Complete Streets

Complete Streets are roadways designed, implemented, operated, and maintained in an equitable and context-sensitive manner so that people of all ages, incomes, and abilities can use them safely. These streets consider the needs of all people, including, but not limited to, people: walking, bicycling, using shared mobility devices and assistive devices, using transit and riding school buses, driving, and operating commercial and emergency vehicles.

MORPC Complete Streets Policy

MORPC first adopted a Complete Streets Policy in 2010. All transportation projects receiving MORPC-attributable federal funding are required to comply with this Complete Streets Policy.

Revisions to the Policy have since been adopted in 2021 and 2024. Past versions of the Policy can be found in the drop-down menu at the bottom of this page under MORPC Resources.

View the current MORPC Complete Streets Policy here.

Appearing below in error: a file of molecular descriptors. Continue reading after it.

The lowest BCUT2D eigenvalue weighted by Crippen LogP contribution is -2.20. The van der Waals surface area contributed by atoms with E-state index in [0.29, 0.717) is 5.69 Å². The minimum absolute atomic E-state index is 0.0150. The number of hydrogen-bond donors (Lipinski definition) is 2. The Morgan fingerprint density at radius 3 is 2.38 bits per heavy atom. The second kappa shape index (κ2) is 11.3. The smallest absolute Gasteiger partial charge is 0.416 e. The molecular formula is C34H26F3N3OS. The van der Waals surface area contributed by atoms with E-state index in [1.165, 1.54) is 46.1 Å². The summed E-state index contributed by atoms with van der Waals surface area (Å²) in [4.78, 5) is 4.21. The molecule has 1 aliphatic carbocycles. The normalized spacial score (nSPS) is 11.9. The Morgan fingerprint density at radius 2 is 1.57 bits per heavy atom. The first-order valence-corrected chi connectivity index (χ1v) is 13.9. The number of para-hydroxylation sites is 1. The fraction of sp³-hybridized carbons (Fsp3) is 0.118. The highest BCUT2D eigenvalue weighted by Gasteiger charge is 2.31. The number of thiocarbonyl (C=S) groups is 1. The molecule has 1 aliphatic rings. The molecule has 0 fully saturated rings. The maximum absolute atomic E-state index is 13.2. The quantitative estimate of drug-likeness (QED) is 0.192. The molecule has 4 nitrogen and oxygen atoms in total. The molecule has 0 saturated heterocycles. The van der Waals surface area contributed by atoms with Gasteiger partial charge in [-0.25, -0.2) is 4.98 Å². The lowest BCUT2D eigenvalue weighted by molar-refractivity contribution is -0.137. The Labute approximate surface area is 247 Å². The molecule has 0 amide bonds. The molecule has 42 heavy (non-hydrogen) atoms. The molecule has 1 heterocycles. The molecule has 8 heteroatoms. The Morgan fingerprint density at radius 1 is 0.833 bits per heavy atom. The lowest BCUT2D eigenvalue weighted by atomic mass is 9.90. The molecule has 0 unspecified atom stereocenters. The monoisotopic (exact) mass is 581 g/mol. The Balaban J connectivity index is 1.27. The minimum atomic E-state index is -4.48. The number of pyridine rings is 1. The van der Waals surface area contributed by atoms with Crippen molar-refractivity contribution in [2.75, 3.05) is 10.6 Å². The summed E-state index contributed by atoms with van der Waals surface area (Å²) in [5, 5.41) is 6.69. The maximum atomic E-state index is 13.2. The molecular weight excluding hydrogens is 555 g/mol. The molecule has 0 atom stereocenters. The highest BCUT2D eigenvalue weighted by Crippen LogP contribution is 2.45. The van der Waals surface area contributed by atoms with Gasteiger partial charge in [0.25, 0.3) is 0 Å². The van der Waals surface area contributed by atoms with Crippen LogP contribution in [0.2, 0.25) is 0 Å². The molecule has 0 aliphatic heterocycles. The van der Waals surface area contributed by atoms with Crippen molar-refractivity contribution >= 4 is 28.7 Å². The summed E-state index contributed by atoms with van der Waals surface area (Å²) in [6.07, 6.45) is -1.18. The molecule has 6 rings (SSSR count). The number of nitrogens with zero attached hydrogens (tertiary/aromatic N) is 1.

Complete Streets Resources

2021 MORPC Complete Streets Policy

See the update to the MORPC Complete Streets policy that was adopted in 2021.

2010 MORPC Complete Streets Policy

See the original MORPC Complete Streets Policy adopted in 2010.

MORPC Complete Streets Equipment Library

Borrow count equipment and other tools for collecting data.

National Complete Streets Coalition

Find information about Complete Streets, best practices for policy writing and implementation, and other helpful resources related to Complete Streets.

The 2020 update to the Central Ohio Active Transportation Plan is a collection of tools and resources to help guide local agencies through the process of identifying the most appropriate facility types to accommodate people walking and bicycling. These tools and resources can be used to ensure a project is complying with the MORPC Complete Streets Policy.

View the ATP

The Complete Streets Toolkit is a resource for planning, designing, constructing, and maintaining Complete Streets. You will find guidance and best practices related to engineering, education, encouragement, enforcement, evaluation, land use, and parking management, among other topics.

Note that this resource was developed in 2012. Some of the materials and references may be out of date.

View the Complete Streets Toolkit

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